Blazquez is hoping to show people that Chicanx culture has spread farther than California because of an exodus.
“Homies escaping the three strikes law in California created an exodus in the ’90s that transferred new symbols from organizations, namely 18th Street, Sureños, and Norteños,” Blazquez explains about the Chicanx community in New Mexico. “As New Mexico is an expanse of serene beauty that attracts people to escape from former lives, in turn, symbols were exchanged such as black and gray tattoo and font styles with purist craft structure adhering to Southwest archetypes—fat ass cursive and serif fonts with ornate filigree stems.”
He acknowledges that California is known for its Chicanx and Latinx communities but there is so much more to teach people.
“LA fingers do not represent the millions of brown people outside of California and it certainly does not represent native-born New Mexicans,” Blazquez explains. “I learned the Latinx experience is entirely different in various locations—the California stereotype doesn’t carry itself across America. It’s enlightening to know that brown culture grows and adapts independently.”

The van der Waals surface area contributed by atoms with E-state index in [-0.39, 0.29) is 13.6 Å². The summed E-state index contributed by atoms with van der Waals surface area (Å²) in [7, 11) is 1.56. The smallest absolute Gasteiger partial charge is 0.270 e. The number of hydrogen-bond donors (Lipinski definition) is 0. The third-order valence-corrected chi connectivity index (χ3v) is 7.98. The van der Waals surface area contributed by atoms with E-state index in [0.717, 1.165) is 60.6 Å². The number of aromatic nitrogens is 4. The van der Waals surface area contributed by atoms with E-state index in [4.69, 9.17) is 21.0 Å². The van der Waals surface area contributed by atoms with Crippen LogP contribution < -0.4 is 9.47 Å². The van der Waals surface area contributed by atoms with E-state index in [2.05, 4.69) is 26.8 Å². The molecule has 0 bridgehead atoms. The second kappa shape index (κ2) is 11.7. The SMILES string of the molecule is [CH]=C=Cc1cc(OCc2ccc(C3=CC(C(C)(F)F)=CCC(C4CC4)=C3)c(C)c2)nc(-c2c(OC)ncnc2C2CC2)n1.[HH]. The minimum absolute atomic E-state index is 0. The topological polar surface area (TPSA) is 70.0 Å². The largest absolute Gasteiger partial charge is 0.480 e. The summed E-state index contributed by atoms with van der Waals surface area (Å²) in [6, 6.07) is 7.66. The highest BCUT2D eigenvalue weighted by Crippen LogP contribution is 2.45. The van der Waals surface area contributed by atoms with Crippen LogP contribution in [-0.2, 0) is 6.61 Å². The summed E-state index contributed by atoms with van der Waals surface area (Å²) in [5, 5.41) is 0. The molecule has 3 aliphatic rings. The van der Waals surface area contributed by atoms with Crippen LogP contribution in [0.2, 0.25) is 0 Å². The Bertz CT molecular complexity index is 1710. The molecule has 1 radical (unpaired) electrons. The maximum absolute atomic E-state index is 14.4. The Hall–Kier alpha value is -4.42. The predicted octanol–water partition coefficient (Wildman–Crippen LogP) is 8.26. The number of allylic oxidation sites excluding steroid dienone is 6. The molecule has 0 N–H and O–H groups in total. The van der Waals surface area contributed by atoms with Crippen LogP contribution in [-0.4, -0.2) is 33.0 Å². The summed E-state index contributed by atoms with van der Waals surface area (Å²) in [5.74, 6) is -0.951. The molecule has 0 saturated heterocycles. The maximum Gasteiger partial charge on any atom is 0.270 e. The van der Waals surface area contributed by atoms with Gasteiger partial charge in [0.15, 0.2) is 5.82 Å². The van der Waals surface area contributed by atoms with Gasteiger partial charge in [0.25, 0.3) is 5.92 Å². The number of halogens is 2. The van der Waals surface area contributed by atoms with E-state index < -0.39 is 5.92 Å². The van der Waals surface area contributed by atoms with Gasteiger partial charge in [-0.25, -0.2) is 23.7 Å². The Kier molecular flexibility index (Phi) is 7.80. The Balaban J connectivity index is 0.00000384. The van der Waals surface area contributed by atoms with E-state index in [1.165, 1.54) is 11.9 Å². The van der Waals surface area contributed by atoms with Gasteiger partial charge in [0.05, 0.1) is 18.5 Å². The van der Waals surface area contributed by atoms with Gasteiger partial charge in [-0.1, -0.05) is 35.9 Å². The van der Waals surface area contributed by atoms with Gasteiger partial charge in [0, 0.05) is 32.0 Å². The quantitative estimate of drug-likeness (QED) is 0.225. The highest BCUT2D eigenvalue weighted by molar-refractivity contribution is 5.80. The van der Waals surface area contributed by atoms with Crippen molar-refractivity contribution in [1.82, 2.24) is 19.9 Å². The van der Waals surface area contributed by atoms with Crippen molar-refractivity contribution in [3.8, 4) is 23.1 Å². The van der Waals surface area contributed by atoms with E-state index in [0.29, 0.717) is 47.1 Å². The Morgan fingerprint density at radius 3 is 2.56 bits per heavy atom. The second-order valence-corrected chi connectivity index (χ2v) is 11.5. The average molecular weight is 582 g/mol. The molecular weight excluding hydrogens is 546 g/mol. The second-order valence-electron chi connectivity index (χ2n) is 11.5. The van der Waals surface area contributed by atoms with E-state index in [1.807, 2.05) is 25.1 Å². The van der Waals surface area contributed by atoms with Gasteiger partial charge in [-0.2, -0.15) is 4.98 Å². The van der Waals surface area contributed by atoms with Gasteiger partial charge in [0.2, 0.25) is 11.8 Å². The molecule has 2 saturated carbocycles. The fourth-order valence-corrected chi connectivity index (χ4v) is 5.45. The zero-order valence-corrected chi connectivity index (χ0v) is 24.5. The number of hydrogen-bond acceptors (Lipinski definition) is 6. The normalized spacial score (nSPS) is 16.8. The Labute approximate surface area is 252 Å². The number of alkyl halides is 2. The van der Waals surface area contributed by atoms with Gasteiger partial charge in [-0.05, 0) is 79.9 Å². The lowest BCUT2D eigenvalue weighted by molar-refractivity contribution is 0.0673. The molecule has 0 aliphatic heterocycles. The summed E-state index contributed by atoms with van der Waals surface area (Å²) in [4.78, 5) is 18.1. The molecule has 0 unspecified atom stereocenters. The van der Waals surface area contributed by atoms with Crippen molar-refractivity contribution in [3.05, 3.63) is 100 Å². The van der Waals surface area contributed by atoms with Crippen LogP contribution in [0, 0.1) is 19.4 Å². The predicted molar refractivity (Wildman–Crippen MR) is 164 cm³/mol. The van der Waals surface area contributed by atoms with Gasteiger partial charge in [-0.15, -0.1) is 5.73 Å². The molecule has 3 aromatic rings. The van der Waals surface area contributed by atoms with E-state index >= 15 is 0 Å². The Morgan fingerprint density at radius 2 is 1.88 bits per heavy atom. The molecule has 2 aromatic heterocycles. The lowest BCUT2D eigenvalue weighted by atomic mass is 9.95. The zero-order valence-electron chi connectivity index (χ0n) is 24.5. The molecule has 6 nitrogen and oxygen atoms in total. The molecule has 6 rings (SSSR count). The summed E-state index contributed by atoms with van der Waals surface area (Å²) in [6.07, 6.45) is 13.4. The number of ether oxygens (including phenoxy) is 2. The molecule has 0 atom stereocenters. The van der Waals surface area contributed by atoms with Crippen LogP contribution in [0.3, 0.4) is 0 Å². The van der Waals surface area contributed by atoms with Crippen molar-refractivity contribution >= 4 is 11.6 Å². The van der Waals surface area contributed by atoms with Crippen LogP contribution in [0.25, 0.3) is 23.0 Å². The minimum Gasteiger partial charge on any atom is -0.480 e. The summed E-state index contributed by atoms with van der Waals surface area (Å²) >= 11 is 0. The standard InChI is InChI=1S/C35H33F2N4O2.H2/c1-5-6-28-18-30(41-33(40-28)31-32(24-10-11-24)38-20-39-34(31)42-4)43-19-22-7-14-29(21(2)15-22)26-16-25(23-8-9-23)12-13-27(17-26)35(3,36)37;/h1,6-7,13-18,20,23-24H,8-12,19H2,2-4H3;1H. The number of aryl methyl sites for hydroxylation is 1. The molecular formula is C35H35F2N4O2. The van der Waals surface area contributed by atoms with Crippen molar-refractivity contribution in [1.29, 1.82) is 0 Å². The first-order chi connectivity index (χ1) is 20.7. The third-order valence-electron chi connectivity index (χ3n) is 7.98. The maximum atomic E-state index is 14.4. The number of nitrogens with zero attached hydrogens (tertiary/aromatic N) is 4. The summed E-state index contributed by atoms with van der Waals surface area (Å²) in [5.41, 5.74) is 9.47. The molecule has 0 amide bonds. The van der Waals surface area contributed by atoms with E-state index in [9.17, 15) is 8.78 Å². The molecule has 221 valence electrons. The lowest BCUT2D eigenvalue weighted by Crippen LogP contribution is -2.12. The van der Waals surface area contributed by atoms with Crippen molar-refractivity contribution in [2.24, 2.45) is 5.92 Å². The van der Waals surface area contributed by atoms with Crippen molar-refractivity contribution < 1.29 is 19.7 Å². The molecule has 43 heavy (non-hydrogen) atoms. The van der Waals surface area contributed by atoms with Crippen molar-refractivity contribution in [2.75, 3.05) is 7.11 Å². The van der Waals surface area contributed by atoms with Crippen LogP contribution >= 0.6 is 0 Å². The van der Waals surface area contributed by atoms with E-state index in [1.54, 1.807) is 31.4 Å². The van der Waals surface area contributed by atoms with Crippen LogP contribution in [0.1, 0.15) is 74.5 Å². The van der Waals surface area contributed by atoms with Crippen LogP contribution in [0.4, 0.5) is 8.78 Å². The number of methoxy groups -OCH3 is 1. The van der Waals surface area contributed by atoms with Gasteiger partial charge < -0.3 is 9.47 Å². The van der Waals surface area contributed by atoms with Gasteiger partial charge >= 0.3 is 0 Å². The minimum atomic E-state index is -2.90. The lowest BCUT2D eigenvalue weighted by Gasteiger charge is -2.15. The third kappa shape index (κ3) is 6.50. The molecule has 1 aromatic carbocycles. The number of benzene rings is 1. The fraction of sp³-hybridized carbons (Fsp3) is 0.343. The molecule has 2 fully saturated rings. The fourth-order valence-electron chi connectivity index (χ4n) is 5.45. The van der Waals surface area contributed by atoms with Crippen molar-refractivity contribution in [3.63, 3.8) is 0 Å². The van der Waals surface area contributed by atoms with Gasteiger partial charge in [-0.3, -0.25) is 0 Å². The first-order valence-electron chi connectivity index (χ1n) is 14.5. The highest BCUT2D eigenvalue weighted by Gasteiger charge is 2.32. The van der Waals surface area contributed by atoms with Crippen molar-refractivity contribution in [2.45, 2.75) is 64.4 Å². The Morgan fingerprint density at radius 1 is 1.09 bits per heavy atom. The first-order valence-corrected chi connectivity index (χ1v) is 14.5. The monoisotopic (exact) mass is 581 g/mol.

The photographer also wants to teach people that the Latino community is vast and diverse.
“That the Latin-spectrum in America is not pigeonholed to any sole category,” Blazquez says. “Knowing that the labels Mexican, Mexican-American, Chicanx (a/o), Latinx (a/o), Hispanic, Mexica (not Hispanic nor Latino), Indo-Latino, Afro-Latinx (a/o) are just several of the hundreds of labels available to classify my culture’s diaspora is important.”
“Duke City Diaries” is a mini-series on YouTube that Blazquez has produced to take you deeper into the lives of the people in his photos.